Retirement can be both an exciting and terrifying time for our parents. Settling into comfortable living, without a job to think about, can cause our parents either anxiety, enjoyment — or even a mix of both. As their child, it’s understandable to want to help guide them through this process and ease them comfortably into this new stage of their life. By following these five steps, you can help make retirement for your parents worthwhile and something they can look forward to.
Retirement, and applying for retirement benefits, oftentimes involve a certain amount of mandatory paperwork. You can help your parents by doing the following:
- Procuring retirement-related documents
- Assisting them in filling their forms
- Driving them around while processing their papers
- Explaining certain parts or clauses of the documents
It’s okay if you don’t automatically understand everything with the paperwork process, however. If you can’t do it yourself, you may opt to see a professional, like a lawyer or an accountant versed in retirement procedures for your parents. The goal, ultimately, is to make their lives easier and help take the guesswork out of the task.
Check What Benefits are they Qualified For
Sometimes checking and applying for benefits can be overwhelming for our parents, especially if they’re not sure how to begin the process. This situation holds particularly true if they are not familiar with the internet and their eyesight is failing them. To better help them, you can research the applicable benefits your parents can get during retirement. Discuss it with them, and let them decide whether they want these benefits or if they prefer to live by their own means.
Support their Plans
Are your parents planning on going out on an overseas trip during their retirement? Help them book affordable flights (or business or class, whichever they want!). Need to take up a long-forgotten hobby (that was probably shelved when you were just a kid)? Sign them up to classes and help them choose their supplies, for example, if they like to paint. If they like physical activities like swimming or yoga, join them and make it a bonding activity you can enjoy together.
Gather as a Family Together
Without the rigors and worries of employment keeping them busy, your parents will have plenty of time to think. Not all thinking is good, though, especially if they are isolated from the rest of their family. You can help keep them engaged by inviting them to family dinners, watching a movie with them, and taking them shopping, among others. It doesn’t need to be expensive, either — after all, you’re building memories, not buying them.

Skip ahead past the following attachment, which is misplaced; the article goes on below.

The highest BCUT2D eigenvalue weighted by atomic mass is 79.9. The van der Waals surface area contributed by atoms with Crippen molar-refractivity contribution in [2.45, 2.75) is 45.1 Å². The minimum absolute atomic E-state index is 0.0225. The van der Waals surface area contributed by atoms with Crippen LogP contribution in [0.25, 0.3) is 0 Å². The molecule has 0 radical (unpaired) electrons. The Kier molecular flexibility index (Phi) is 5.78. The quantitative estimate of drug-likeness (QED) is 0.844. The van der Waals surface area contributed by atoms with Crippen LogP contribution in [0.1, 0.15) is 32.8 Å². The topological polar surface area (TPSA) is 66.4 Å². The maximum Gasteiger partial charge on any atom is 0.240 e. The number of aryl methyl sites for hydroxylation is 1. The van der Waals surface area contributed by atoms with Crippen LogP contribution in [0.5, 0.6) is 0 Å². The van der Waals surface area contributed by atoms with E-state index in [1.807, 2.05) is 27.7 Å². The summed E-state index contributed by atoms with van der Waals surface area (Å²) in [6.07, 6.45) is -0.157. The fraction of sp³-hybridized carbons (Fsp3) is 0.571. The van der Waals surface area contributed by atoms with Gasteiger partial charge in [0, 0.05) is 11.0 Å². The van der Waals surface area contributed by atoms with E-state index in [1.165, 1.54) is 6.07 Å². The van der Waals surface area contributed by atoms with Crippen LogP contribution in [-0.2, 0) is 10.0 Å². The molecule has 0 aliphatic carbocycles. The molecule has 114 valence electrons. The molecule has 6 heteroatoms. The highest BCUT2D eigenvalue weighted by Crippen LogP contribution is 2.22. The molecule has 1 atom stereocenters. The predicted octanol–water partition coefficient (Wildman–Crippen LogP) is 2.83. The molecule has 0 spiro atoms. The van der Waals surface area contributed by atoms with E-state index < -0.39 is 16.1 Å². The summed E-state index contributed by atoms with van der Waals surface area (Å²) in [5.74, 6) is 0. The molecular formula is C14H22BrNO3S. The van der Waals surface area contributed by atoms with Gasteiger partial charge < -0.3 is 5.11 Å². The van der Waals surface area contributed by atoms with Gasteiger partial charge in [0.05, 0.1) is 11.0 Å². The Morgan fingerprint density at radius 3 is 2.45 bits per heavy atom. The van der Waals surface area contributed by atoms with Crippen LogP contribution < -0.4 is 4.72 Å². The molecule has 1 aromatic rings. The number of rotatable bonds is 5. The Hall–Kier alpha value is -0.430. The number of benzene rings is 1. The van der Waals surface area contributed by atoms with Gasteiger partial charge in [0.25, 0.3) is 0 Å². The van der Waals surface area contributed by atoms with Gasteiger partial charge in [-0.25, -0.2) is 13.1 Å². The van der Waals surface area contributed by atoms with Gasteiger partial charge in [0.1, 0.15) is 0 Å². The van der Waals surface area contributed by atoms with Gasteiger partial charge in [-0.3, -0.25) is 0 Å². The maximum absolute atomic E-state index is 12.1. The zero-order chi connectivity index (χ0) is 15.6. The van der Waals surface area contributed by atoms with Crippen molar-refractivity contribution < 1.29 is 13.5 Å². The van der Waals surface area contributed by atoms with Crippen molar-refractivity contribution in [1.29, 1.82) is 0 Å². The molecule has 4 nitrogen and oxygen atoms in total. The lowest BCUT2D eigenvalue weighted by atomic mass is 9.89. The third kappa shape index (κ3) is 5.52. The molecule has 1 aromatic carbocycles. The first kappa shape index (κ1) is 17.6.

Letting them babysit their grandkids is a good option, too, if they are still in good shape or they like young kids in particular. This activity allows them to bond and creates a healthy relationship between them and their grandchildren. Remember, though, to never impose on them to take care of your kids. It should always be done voluntarily and be mutually enjoyable for both your parents and your children.
Make Sure the House Stays a Home
Your parents will have plenty of time on their hands by the time they retire, but it does not necessarily mean they can do everything by themselves. This case often means that the household may not be in its best shape, especially if your parents have health issues that might prevent them from tidying up as frequently as they’d like. They simply might not have the energy to run a home as they used to when you were kids.
To help make this easier for them, why not swing by their home to help them run errands, or offer to give them a little bit of help with the housework. Assisting with tasks like these and others (such as making sure their prescriptions are properly filled) are little things that would mean a lot to your parents. In doing so, they would feel very well taken care of, grateful, loved, and secure in their retirement days.
What if you’re very busy and can’t help with these responsibilities, though? You can still help your parents by having someone look after them, even if they’re still healthy and capable. An on-call housekeeper is a big help and allows them to have plenty of time for their hobbies and leisure. A qualified caregiver who gets along well with your parents may accompany them in their later days, too, and report to you about how they’re doing.
Assistive Care Decisions
The last part of your parents’ retirement needs is assistive care. You can help out your parents by discussing what option they think is the best for them. In-home care services are available for those who want to spend their golden years in a home where they have started raising a family. There would be plenty of options for care homes if they chose to stay in such, including ones that have assisted living technology to help make their lives easier.
Either way, you can still help them, no matter what they ultimately decide to do. Your visits will bring comfort and assurance if they choose to stay at home. If staying in a care home is what they rather do, you can help them with the transition and moving into the facility. Regardless of which choice is ideal for them, it’s important to remember to be supportive of them, no matter what they decide to do.
With your help, retirement can be less of stress and more of a time of peaceful relaxation and leisure for your parents. It is essential, though, that you’re both on the same page with your parents when it comes to easing them into the retired life. Communication is the key here, which would result in a fulfilling retirement for your parents and a worthwhile effort for you, the child.